‘The water of a swimming pool with blue walls will look dyed with blue because of diffused reflection. Observing the white or blue steps within the water, we will discover that with each step down the blue of the water increases progressively, which presents a true volume colour effect’
—J . ALBERS
HOMAGE TO THE SQUARE
Josef Albers’ Homages to the Square stand among the twentieth century’s most important investigations into the properties of colour. Begun in 1950 and pursued until the artist’s death in 1976, the iconic series of nested squares became a virtual laboratory for Albers’ rigorous dissection of the chromatic spectrum. Each conveying a different set of tonalities, the Homages sought to scrutinize what Albers believed to be the most critical – and most widely misunderstood – of art’s formal mechanisms. Working on the rough side of masonite, often applying paint directly from the tube, Albers felt that the only way to comprehend the true impact of colour was to observe the ‘push and pull’ effect of various chromatic values when placed in close proximity to each other. As he explained, ‘We are able to hear a single tone. But we almost never (that is without special devices) see a single colour unconnected and unrelated to other colours. Colours present themselves in continuous flux, constantly related to changing neighbours and changing conditions’ ( J. Albers, Interaction of Colour, New Haven 1971, p. 5). Despite their scientific grounding, the Homages gave birth to an extraordinary range of chromatic effects – or ‘climates’ – that, for many, possessed deeply emotive and even spiritual qualities. As Hans Arp once wrote, ‘They contain simple, great statements such as: I’m standing here. I’m resting here. I’m in the world and on earth. I’m in no hurry to move on. While Mark Rothko sought transcendence, Albers looked for fulfilment here on earth’ (H. Arp, quoted in W. Schmied, ‘Fifteen Notes on Josef Albers’, in Josef Albers, exh. cat., The Mayor Gallery, London, 1989, pp. 9-10).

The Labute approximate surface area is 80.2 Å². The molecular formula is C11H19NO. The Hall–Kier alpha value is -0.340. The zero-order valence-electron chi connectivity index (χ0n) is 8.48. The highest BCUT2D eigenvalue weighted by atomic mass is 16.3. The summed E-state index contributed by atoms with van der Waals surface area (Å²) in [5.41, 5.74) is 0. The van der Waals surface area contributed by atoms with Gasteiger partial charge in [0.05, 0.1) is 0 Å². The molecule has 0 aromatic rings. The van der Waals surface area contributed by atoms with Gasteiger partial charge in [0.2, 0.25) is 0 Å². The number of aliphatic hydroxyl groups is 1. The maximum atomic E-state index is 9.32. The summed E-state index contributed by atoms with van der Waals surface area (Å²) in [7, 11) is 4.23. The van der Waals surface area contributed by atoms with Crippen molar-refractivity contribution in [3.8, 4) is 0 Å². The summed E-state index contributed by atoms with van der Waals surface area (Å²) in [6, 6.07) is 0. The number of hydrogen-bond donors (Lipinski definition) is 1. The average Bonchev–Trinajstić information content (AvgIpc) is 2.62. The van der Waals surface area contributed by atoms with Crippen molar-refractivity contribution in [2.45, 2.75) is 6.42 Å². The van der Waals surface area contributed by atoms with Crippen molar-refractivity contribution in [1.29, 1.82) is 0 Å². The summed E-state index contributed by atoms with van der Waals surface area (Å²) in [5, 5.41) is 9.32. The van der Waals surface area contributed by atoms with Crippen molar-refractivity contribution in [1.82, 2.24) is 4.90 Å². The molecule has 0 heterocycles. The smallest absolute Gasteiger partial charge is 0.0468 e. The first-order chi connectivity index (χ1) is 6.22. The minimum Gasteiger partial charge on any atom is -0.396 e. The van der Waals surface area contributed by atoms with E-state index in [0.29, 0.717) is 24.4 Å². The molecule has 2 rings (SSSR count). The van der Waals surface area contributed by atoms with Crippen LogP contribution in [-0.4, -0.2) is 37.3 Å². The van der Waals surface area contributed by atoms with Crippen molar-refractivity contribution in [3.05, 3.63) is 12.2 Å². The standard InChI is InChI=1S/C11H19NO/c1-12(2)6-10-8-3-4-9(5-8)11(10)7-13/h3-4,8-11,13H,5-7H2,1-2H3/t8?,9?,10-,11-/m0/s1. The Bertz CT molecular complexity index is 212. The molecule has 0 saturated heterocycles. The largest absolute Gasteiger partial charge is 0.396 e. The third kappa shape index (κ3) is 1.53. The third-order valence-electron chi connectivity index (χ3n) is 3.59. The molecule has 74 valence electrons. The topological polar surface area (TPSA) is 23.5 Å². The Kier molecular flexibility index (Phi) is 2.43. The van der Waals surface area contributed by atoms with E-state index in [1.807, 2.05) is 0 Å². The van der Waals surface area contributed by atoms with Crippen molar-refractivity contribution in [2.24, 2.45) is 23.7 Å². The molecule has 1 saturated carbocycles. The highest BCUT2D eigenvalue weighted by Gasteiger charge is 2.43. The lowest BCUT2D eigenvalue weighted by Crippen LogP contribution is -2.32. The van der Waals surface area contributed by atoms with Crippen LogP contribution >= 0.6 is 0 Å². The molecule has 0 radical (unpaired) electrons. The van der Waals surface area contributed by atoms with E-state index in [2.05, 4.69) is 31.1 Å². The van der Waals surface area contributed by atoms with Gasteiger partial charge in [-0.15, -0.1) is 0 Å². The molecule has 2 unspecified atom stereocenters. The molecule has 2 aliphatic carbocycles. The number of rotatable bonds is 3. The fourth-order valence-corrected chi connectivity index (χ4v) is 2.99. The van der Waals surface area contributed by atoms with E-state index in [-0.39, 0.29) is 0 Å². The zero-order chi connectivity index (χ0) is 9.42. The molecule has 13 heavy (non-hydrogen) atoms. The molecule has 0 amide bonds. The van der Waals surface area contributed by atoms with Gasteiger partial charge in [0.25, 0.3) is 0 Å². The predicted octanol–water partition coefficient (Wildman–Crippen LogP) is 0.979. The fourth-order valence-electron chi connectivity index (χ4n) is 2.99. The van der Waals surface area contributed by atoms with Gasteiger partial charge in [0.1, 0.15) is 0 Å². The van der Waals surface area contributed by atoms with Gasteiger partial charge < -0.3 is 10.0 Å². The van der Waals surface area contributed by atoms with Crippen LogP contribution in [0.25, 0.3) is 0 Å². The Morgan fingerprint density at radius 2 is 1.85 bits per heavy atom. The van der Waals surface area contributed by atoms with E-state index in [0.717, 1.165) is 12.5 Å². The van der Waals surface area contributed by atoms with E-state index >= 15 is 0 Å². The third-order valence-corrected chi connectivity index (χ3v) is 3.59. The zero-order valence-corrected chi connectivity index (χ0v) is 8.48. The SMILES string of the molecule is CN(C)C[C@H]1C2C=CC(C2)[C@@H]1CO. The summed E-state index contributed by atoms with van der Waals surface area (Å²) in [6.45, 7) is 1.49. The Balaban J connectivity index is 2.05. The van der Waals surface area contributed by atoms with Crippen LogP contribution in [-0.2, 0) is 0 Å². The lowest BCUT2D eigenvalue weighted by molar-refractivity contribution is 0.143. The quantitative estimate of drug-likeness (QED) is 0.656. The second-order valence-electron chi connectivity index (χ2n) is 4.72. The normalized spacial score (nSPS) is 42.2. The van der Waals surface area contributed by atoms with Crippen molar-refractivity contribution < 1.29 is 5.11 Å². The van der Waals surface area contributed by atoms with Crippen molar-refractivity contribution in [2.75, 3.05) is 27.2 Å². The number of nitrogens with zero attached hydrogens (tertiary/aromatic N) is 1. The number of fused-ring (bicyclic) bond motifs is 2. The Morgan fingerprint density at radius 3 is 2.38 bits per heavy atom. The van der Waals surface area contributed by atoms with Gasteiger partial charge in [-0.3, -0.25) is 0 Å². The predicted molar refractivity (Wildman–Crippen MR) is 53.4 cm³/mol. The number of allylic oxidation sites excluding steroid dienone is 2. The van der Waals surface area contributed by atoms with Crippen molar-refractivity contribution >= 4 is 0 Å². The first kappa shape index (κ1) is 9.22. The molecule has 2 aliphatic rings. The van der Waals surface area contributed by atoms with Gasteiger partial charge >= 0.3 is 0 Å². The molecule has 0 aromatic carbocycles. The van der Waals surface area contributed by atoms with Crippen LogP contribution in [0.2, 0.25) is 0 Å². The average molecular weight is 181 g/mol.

By the late 1960s, Albers’ Homages had broken new ground in the field of colour theory: an accolade consolidated in 1971 when he became the first living artist to be granted a retrospective at the Metropolitan Museum of Art in New York. Alongside his own practice, Albers devoted much of his life to disseminating his findings to new generations of artists. Following his early career at the Bauhaus during the 1920s, he relocated to Black Mountain College in North Carolina, where his seminal course on colour had a significant impact upon young artists such as Cy Twombly and Robert Rauschenberg. In 1950, Albers was appointed chairman of the Department of Design at Yale University, where the course reached its apex, culminating in the publication of his now-legendary volume Interaction of Colour in 1963. Albers firmly believed that teaching art should not involve the prescription of style and technique, but should rather seek to question the way in which we see: ‘to open eyes’, as he put it, to the fundamental relationships between line, shape and colour. His courses, by extension, were not intended as dogma but rather as ‘an ongoing inquiry in which solutions were not conclusions, but steps on an endless path’ ( J. Albers, ‘Colour’, in G. Alviani (ed.), Josef Albers, Milan 1988, p. 105). His approach was rooted in direct observation, and his classes sought to focus his students’ attention on phenomena that might otherwise have gone unobserved: the way in which the colour of tea darkened in a glass, or the spot of light that lingers on a television screen after the set is switched off. By encouraging his students to concentrate on visual minutiae, Albers strove to shed light on the diffuse, multifarious nature of human perception. ‘In the end’, he explained, ‘the study of colour again is a study of ourselves’ ( J. Albers, 1968, reproduced at http:// www.aaa.si.edu/collections/interviews/oral-history-interview-josef-albers-11847 [accessed 20 July 2016]).